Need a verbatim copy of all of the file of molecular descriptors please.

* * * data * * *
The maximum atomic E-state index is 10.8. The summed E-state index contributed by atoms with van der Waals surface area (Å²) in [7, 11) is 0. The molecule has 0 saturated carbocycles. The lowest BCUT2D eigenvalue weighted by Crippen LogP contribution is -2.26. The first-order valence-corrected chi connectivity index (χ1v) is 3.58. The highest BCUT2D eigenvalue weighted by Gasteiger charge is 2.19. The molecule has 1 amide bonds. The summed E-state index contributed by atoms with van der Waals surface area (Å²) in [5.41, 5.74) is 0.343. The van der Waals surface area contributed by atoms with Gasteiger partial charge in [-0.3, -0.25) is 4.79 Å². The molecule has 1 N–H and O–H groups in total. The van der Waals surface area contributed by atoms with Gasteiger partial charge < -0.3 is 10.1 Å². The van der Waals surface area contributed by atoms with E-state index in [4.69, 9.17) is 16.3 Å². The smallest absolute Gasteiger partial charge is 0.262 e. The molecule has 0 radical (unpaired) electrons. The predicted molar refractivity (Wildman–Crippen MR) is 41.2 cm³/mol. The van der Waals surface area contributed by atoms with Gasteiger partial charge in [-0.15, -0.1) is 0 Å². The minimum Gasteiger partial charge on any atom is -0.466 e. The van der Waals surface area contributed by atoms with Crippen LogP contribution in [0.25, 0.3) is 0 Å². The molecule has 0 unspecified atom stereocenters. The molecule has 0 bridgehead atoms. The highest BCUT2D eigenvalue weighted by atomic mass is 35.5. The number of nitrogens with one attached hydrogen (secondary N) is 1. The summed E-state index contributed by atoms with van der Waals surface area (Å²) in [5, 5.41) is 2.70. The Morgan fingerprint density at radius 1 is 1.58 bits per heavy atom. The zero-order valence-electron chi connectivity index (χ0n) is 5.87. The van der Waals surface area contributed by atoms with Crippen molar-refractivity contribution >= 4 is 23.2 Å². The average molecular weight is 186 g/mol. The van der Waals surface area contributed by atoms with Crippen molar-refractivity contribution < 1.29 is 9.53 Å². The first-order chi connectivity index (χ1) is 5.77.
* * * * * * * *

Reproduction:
The maximum atomic E-state index is 10.8. The summed E-state index contributed by atoms with van der Waals surface area (Å²) in [7, 11) is 0. The molecule has 0 saturated carbocycles. The lowest BCUT2D eigenvalue weighted by Crippen LogP contribution is -2.26. The first-order valence-corrected chi connectivity index (χ1v) is 3.58. The highest BCUT2D eigenvalue weighted by Gasteiger charge is 2.19. The molecule has 1 amide bonds. The summed E-state index contributed by atoms with van der Waals surface area (Å²) in [5.41, 5.74) is 0.343. The van der Waals surface area contributed by atoms with Gasteiger partial charge in [-0.3, -0.25) is 4.79 Å². The molecule has 1 N–H and O–H groups in total. The van der Waals surface area contributed by atoms with Gasteiger partial charge < -0.3 is 10.1 Å². The van der Waals surface area contributed by atoms with E-state index in [4.69, 9.17) is 16.3 Å². The smallest absolute Gasteiger partial charge is 0.262 e. The molecule has 0 radical (unpaired) electrons. The predicted molar refractivity (Wildman–Crippen MR) is 41.2 cm³/mol. The van der Waals surface area contributed by atoms with Gasteiger partial charge in [-0.15, -0.1) is 0 Å². The minimum Gasteiger partial charge on any atom is -0.466 e. The van der Waals surface area contributed by atoms with Crippen LogP contribution in [0.25, 0.3) is 0 Å². The molecule has 0 unspecified atom stereocenters. The molecule has 0 bridgehead atoms. The highest BCUT2D eigenvalue weighted by atomic mass is 35.5. The number of nitrogens with one attached hydrogen (secondary N) is 1. The summed E-state index contributed by atoms with van der Waals surface area (Å²) in [5, 5.41) is 2.70. The Morgan fingerprint density at radius 1 is 1.58 bits per heavy atom. The zero-order valence-electron chi connectivity index (χ0n) is 5.87. The van der Waals surface area contributed by atoms with Crippen molar-refractivity contribution >= 4 is 23.2 Å². The average molecular weight is 186 g/mol. The van der Waals surface area contributed by atoms with Crippen molar-refractivity contribution < 1.29 is 9.53 Å². The first-order chi connectivity index (χ1) is 5.77.